Several recent surveys have predicted slowdown in the economy over the next year or so with the growth rate likely to fall from little over four percent to around two percent. And last month Treasury suggested that even these predictions might be “too optimistic”.
The general consensus, however, is that the economic downturn won’t be too tough and that the economy is in for “soft landing”. Nevertheless, business traditionally reacts to such movements in economic fortune by looking to cut costs. And, as people generally account for the greatest “cost” on the ledger of most organisations, so they are often the first casualties of any “savings” plans. Some are disposed of altogether. Those that retain their jobs often suffer cutbacks in their professional development, ostensibly because proprietors and managers see reducing or eliminating management and personnel education and training as an easy cutback option.
But, and particularly in today’s world in which people contribute most to organisational success, this is short term management thinking at its worst. Organisations that cut “people development” expenditure on the premise that it will help them weather any economic storm are fooling themselves. It is, at best, short-term pain for only short-term gain.
In my opinion, by adopting this first and “easy” option employers effectively and quickly strip themselves of all the development gains made from the pre-downturn investment in their people. Once the economy improves, they need to invest considerably more in education and training to bring people, many of whom will be new recruits, to point where they can take full advantage of the turnaround and the prevailing new economic conditions. Companies that try to remain at the cutting edge of innovation, particularly by continuously improving the skills of their people even through economically difficult times, are making sound investment in the speedy renewal of the business immediately the economy improves, as it will.
If enhanced performance can’t be delivered by being more innovative or finding new revenue streams and growth, employers should look first at other expenditure items to trim, items that don’t strip the organisation of its greatest asset – its people. Look, for instance, at delaying expenditure on supplies, new plant and equipment, or even the installation of more theoretically efficient and effective operations systems.
Even after just two years’ service, individual employees store wealth of knowledge about business and gain skills unique to that organisation. All this, in addition to the knowledge and expertise they bring to the company in the first place. While cash flow and profits may be negatively influenced by economic forces, any prudent business will not only see the benefits of retaining and developing as many loyal and well-trained staff as possible, but will also set aside contingency funding to ensure that relevant training opportunities remain intact through the bad times.
Having moved from senior management career in the health and social services sector in Auckland to lead and manage the Young Men’s Christian Association (YMCA) in Tauranga, I see clearly how important sustained investment in people is. The YMCA in this country is now 150 years old. It was built to last. True, some local YMCA associations have at times struggled but, overall the movement has remained strong, relevant and demonstrated an ability to adapt to changing societal needs and remain true to an holistic learning philosophy based on “body, mind and spirit”.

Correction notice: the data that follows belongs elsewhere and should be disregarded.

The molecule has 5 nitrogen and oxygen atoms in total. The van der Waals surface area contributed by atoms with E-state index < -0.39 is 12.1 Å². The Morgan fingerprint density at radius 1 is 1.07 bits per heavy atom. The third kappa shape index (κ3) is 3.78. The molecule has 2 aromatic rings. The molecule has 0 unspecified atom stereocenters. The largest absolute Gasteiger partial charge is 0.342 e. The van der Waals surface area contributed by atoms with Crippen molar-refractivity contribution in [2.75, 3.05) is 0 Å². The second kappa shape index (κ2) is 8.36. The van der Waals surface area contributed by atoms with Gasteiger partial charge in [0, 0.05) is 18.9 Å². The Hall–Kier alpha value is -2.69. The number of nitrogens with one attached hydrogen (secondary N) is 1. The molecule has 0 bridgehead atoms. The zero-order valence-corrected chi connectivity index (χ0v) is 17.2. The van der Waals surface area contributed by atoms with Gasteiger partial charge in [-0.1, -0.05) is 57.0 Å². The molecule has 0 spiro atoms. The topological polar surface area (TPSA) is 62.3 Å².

What does this have to do with economic downturn, business and management education and training? Simple. YMCA has survived because it has continued to invest in its people – children, youth, adults, older adults, volunteers and staff. This “upskilling” philosophy is carried through to staff and volunteers, with many YMCAs ring-fencing staff education and training funds in their annual bud-gets. These funds are sacrosanct and during rationalisation are never considered as first budget cut. Investment in people is crucial element in the success of the organisation.
It does not really matter whether organisations are profit or not-for-profit driven, situated in major cities or in provincial centres like Tauranga, investment in people delivers the best return in both good times and bad. I may, of course, be warning of an eventuality that doesn’t this time happen. It may be that an increasing number of New Zealand enterprises have latched on to the changing realities of organisational life and will not immediately apply the brake to education and training budgets if, as predicted, the economy cools. Somehow I doubt it. Cutbacks rather than creativity, are always the easy option and organisations, in my experience, all too often choose the easy way.
Think about it for moment. Consider the high cost of the current shortage of good people in just about any sector or region you like to name. Then consider what keeps and attracts good people. Research shows that people respond to coaching, training and mentoring – in other words, an investment in them. Think again about your priorities when the prospects don’t look quite as rosy next year.

Lloyd Davies FNZIM, DipMgt, MNZTA is executive director of YMCA Tauranga.

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